In May, David Reimer committed suicide. I was pretty much under a rock at the time, and I'm not the most energetic consumer of the news at the best of times, so I didn't find this out until today, while I was pursuing random links across the web.
I don't think I'm going to say this well, but I have to say something, even badly, about how sad this news makes me. I have shown the Nova documentary about David's life a number of times, as part of student workshops on multiculturalism/diversity. Reading about David's death made me realize how important it had been to me that despite the horrific events of his early life (some of which the documentary doesn't address, including Money's insistence that David and his brother be exposed to graphic representations of male and female genitalia, as a way to establish gender identity), David had finally achieved happiness. The documentary ends showing David surrounded by his wife and stepchildren (manning the backyard barbecue - the ultimate in masculine activities), accepted and loved. The message is that sure, his early life was awful, but the truth had been revealed, and now David was going to be okay. (I'm not faulting the documentary - at the time it was made, that was what everyone thought.) The process of discovery and truth-telling could heal even the worst abuses. I think one of the reasons that I was able to show the video at all was because I knew everything turned out okay.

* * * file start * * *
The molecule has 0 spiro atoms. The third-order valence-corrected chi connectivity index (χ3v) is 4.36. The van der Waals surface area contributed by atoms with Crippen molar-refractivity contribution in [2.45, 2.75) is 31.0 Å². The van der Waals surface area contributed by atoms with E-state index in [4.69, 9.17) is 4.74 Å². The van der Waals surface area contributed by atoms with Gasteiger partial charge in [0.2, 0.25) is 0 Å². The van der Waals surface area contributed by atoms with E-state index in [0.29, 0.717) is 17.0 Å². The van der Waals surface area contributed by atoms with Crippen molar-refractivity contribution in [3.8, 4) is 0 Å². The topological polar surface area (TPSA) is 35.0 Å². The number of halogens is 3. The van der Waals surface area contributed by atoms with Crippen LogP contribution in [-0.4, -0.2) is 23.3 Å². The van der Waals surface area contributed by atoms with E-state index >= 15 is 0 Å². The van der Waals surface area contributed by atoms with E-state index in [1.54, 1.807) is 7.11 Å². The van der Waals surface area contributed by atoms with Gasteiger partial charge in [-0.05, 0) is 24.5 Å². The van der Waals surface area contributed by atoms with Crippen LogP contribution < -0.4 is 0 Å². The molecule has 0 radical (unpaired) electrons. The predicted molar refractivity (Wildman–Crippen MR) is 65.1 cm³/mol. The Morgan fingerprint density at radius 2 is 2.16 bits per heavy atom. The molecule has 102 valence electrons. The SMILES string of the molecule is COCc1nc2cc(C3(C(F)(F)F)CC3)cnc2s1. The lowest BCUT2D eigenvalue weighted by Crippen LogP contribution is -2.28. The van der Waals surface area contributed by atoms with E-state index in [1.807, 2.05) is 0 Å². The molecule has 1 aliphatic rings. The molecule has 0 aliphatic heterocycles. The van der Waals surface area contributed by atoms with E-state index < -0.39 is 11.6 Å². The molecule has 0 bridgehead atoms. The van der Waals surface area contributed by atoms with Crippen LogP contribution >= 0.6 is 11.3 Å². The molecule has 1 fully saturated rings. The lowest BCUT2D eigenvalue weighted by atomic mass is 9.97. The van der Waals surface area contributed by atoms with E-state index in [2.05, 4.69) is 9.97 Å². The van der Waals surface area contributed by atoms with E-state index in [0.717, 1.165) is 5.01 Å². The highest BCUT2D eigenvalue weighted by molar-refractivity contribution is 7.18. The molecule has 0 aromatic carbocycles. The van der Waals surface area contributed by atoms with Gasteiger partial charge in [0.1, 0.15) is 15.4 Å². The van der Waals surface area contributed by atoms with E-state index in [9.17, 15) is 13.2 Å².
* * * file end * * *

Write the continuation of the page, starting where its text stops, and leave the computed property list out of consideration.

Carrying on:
But now I can't think that. And I can't imagine being able to show that documentary to students again without weeping.
One of the reasons this upsets me, I think, is that I presented this film jointly with a transgender student (J). I liked the message that that David was okay because then I could feel confident that J. was going to be okay. He's a great person, and in the process of becoming who he is, he's gone through more shit in his life than I can imagine ever going through. And I think he is going to be okay. But I can no longer just facilely assume that ultimately openness, acceptance and love will make everything okay. So, J., wherever you are right now, I hope that you are okay. You have my best wishes and my love. I wish they could be enough.